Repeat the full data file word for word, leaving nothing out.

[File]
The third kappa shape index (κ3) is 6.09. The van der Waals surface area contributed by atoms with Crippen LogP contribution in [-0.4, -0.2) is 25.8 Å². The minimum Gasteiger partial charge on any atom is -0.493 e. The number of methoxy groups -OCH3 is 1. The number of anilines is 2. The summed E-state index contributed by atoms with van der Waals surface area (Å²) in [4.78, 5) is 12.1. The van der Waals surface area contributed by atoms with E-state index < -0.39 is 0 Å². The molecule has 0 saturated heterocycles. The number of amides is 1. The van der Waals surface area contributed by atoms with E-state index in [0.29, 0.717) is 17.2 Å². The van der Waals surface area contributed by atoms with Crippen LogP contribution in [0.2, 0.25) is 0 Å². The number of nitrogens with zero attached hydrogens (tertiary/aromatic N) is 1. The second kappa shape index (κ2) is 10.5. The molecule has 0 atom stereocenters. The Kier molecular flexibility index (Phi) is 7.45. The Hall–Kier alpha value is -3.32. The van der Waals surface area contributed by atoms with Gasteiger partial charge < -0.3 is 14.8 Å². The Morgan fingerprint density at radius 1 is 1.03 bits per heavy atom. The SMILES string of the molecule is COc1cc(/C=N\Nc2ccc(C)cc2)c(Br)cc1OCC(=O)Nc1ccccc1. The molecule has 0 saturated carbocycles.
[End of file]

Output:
The third kappa shape index (κ3) is 6.09. The van der Waals surface area contributed by atoms with Crippen LogP contribution in [-0.4, -0.2) is 25.8 Å². The minimum Gasteiger partial charge on any atom is -0.493 e. The number of methoxy groups -OCH3 is 1. The number of anilines is 2. The summed E-state index contributed by atoms with van der Waals surface area (Å²) in [4.78, 5) is 12.1. The van der Waals surface area contributed by atoms with E-state index < -0.39 is 0 Å². The molecule has 0 saturated heterocycles. The number of amides is 1. The van der Waals surface area contributed by atoms with E-state index in [0.29, 0.717) is 17.2 Å². The van der Waals surface area contributed by atoms with Crippen LogP contribution in [0.2, 0.25) is 0 Å². The number of nitrogens with zero attached hydrogens (tertiary/aromatic N) is 1. The second kappa shape index (κ2) is 10.5. The molecule has 0 atom stereocenters. The Kier molecular flexibility index (Phi) is 7.45. The Hall–Kier alpha value is -3.32. The van der Waals surface area contributed by atoms with Gasteiger partial charge < -0.3 is 14.8 Å². The Morgan fingerprint density at radius 1 is 1.03 bits per heavy atom. The SMILES string of the molecule is COc1cc(/C=N\Nc2ccc(C)cc2)c(Br)cc1OCC(=O)Nc1ccccc1. The molecule has 0 saturated carbocycles.